I find myself fighting negative gender stereotypes almost every day— but not about myself— about my sons.
If I walk into the boys’ section in Target— the store ironically famous for its gender neutral bathrooms — it’s difficult to find a “graphic t-shirt” that doesn’t feature an aggressive character (like this, of one of comic books’ most horrible villains.) It often seems like the world assumes all males are insensitive and prone to violence.
Now, my sons are very young and I can’t claim to know the secrets to raising gentlemen, but here are some ways we are trying our best to raise gentleboys:
1. Give lots of physical affection. Boys tend to be more physically and kinetically driven and they need positive outlets for that energy. My oldest son is not as restless when he’s had lots of hugs, lots of running around, and some wrestling with his Daddy and brother.
2. Restrict screen time. We have found that too much technology exposure makes our oldest son more impatient, hyper, and aggressive. So, we try to restrict screen time to a family movie on Sundays and during unusual circumstances (sick days, waiting rooms, etc.) We also try to keep toys pretty minimal and simple.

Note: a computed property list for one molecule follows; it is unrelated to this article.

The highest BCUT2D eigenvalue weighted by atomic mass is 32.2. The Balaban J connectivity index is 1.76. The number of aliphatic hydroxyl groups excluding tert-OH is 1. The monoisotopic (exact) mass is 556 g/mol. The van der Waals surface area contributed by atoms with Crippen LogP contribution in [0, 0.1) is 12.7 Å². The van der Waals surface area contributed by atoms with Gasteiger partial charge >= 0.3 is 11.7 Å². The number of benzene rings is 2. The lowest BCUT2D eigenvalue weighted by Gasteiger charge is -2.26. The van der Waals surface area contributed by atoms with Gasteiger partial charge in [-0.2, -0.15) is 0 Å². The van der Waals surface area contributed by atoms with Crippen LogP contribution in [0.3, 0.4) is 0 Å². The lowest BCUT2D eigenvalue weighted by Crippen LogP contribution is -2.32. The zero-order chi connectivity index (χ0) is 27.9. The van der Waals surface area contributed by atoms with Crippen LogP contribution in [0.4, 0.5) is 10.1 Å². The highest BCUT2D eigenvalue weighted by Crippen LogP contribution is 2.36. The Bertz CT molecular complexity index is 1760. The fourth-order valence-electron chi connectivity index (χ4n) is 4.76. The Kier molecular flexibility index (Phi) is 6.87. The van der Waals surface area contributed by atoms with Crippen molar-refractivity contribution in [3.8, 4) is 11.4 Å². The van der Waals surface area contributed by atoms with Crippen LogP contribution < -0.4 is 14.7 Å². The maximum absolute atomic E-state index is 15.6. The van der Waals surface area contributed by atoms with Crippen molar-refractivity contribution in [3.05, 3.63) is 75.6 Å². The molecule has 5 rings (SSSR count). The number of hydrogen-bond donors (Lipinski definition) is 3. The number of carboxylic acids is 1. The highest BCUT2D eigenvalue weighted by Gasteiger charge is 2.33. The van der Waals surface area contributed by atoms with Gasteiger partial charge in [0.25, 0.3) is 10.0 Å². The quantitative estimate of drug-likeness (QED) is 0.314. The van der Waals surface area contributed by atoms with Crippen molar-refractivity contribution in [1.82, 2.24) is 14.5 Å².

3. Introduce characters mindfully. If you’re a little boy everyone wants to know who your favorite superhero is. I’m okay with that hero being Batman when my son is old enough to understand that the violence is a battle between good vs. evil and not just entertainment. Until then, I’m happy that he answers the question with “Winnie the Pooh” or “Kipper the Dog.”
4. Expose him to beautiful things. My oldest son is “all boy” in so many ways but he also loves classical music, flowers, the color purple, and giving me fashion advice. Beautiful things are not just for girls.
5. Go outside. Nature is the perfect place for a boy to be active. And nature also creates so many opportunities for wonder and love of creation. If weather permits, my boys are outside every single day.
6. Encourage the influence of good men. As a mother, there’s a lot I can do to nurture the masculinity of my sons. But I think one of the best things I can do is recognize the things I can’t do. There are some things boys can only learn from fathers, grandfathers, uncles, brothers, priests— there are some things boys can only learn from gentlemen.